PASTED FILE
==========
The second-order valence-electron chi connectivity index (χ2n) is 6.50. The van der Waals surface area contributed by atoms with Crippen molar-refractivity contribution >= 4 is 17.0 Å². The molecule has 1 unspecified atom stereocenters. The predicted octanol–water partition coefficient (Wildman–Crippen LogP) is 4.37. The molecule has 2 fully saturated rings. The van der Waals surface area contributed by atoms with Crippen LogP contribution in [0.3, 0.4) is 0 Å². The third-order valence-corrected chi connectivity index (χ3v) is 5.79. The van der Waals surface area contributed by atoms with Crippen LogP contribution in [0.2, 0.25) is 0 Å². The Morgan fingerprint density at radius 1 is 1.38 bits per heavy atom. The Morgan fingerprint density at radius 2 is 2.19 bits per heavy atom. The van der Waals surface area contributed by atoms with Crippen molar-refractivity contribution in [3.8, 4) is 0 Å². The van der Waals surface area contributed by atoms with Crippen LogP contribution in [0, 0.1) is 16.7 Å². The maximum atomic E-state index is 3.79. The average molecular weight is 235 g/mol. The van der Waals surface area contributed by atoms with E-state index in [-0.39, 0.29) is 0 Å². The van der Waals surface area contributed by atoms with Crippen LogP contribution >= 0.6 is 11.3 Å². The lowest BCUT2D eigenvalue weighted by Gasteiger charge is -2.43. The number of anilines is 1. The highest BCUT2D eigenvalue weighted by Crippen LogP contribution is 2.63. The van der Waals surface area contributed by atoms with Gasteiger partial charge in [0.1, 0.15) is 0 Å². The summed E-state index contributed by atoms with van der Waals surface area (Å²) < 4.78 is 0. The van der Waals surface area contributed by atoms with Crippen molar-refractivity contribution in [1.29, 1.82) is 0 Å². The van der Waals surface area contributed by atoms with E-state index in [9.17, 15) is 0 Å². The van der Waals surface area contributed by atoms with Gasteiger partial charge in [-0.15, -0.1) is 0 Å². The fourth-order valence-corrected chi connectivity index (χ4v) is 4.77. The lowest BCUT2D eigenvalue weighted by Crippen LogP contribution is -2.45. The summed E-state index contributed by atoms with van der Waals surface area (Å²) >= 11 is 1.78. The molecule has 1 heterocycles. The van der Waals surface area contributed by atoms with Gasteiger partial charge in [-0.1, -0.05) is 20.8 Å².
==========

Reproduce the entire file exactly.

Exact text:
The second-order valence-electron chi connectivity index (χ2n) is 6.50. The van der Waals surface area contributed by atoms with Crippen molar-refractivity contribution >= 4 is 17.0 Å². The molecule has 1 unspecified atom stereocenters. The predicted octanol–water partition coefficient (Wildman–Crippen LogP) is 4.37. The molecule has 2 fully saturated rings. The van der Waals surface area contributed by atoms with Crippen LogP contribution in [0.3, 0.4) is 0 Å². The third-order valence-corrected chi connectivity index (χ3v) is 5.79. The van der Waals surface area contributed by atoms with Crippen LogP contribution in [0.2, 0.25) is 0 Å². The Morgan fingerprint density at radius 1 is 1.38 bits per heavy atom. The Morgan fingerprint density at radius 2 is 2.19 bits per heavy atom. The van der Waals surface area contributed by atoms with Crippen molar-refractivity contribution in [3.8, 4) is 0 Å². The van der Waals surface area contributed by atoms with Crippen LogP contribution in [0, 0.1) is 16.7 Å². The maximum atomic E-state index is 3.79. The average molecular weight is 235 g/mol. The van der Waals surface area contributed by atoms with E-state index in [-0.39, 0.29) is 0 Å². The van der Waals surface area contributed by atoms with Crippen LogP contribution >= 0.6 is 11.3 Å². The lowest BCUT2D eigenvalue weighted by Gasteiger charge is -2.43. The number of anilines is 1. The highest BCUT2D eigenvalue weighted by Crippen LogP contribution is 2.63. The van der Waals surface area contributed by atoms with Gasteiger partial charge in [0.1, 0.15) is 0 Å². The summed E-state index contributed by atoms with van der Waals surface area (Å²) < 4.78 is 0. The van der Waals surface area contributed by atoms with Crippen molar-refractivity contribution in [1.29, 1.82) is 0 Å². The van der Waals surface area contributed by atoms with E-state index in [9.17, 15) is 0 Å². The van der Waals surface area contributed by atoms with Gasteiger partial charge in [-0.15, -0.1) is 0 Å². The fourth-order valence-corrected chi connectivity index (χ4v) is 4.77. The lowest BCUT2D eigenvalue weighted by Crippen LogP contribution is -2.45. The summed E-state index contributed by atoms with van der Waals surface area (Å²) >= 11 is 1.78. The molecule has 1 heterocycles. The van der Waals surface area contributed by atoms with Gasteiger partial charge in [-0.1, -0.05) is 20.8 Å².